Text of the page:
Chinese government operatives reportedly are suspected of hacking the U.S. Postal Service, in a security breach that may have compromised personal information for more than 800,000 workers.
The breach was announced Monday, as President Obama arrived in Beijing.
The Postal Service confirmed the incident in a written statement, saying personal information that may have been obtained in the attack includes employees’ names, dates of birth, Social Security numbers, addresses, emergency contacts and other information. Continue reading
WASHINGTON — In a rare public accounting of its mass surveillance program, the United States Postal Service reported that it approved nearly 50,000 requests last year from law enforcement agencies and its own internal inspection unit to secretly monitor the mail of Americans for use in criminal and national security investigations.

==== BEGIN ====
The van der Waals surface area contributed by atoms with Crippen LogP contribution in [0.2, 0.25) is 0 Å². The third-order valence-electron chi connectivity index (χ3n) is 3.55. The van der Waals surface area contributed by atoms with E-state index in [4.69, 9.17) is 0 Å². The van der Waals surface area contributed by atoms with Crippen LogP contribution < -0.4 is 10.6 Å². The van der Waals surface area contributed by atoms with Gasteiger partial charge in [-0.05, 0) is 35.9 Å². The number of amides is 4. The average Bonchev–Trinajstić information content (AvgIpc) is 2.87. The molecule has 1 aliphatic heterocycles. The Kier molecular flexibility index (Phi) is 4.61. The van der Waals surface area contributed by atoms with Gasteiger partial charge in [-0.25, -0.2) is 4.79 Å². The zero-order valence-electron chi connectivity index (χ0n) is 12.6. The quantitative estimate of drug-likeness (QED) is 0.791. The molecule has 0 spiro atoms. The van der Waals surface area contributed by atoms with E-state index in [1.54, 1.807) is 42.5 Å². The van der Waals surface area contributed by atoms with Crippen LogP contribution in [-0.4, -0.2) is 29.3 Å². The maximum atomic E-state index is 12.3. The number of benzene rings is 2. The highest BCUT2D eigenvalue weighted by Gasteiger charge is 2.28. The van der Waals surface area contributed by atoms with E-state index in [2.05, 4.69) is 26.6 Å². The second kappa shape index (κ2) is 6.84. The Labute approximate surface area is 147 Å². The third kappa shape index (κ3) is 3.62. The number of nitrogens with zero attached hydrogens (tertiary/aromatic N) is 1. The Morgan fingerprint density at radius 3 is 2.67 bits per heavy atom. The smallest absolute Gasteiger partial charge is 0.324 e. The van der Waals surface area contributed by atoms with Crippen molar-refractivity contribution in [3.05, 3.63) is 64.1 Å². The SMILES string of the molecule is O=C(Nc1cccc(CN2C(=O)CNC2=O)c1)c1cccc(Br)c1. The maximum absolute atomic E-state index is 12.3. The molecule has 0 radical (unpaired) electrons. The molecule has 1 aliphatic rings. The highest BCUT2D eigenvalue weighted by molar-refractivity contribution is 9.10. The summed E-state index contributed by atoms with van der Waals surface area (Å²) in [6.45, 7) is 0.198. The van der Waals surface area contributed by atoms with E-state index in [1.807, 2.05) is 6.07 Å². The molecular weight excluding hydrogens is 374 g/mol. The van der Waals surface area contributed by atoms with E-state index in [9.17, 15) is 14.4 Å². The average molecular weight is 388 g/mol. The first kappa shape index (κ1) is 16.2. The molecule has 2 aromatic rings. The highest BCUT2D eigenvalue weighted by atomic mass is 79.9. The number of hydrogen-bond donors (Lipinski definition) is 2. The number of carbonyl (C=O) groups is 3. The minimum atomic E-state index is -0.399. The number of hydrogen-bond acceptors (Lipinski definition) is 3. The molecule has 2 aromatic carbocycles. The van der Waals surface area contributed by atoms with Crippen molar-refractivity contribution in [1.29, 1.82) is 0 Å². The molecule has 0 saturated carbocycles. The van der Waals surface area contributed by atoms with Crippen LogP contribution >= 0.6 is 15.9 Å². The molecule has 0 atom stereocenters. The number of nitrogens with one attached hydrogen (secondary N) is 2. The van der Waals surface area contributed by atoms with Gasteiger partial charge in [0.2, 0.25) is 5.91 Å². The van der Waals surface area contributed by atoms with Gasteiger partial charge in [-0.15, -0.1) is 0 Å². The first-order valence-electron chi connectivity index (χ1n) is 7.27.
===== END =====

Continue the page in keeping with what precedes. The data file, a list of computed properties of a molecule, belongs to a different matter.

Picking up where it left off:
The number of requests, contained in a 2014 audit of the surveillance program by the Postal Service’s inspector general, shows that the surveillance program is more extensive than previously disclosed and that oversight protecting Americans from potential abuses is lax.
The audit, along with interviews and documents obtained by The New York Times under the Freedom of Information Act, offers one of the first detailed looks at the scope of the program, which has played an important role in the nation’s vast surveillance effort since the terrorist attacks of Sept. 11, 2001. Continue reading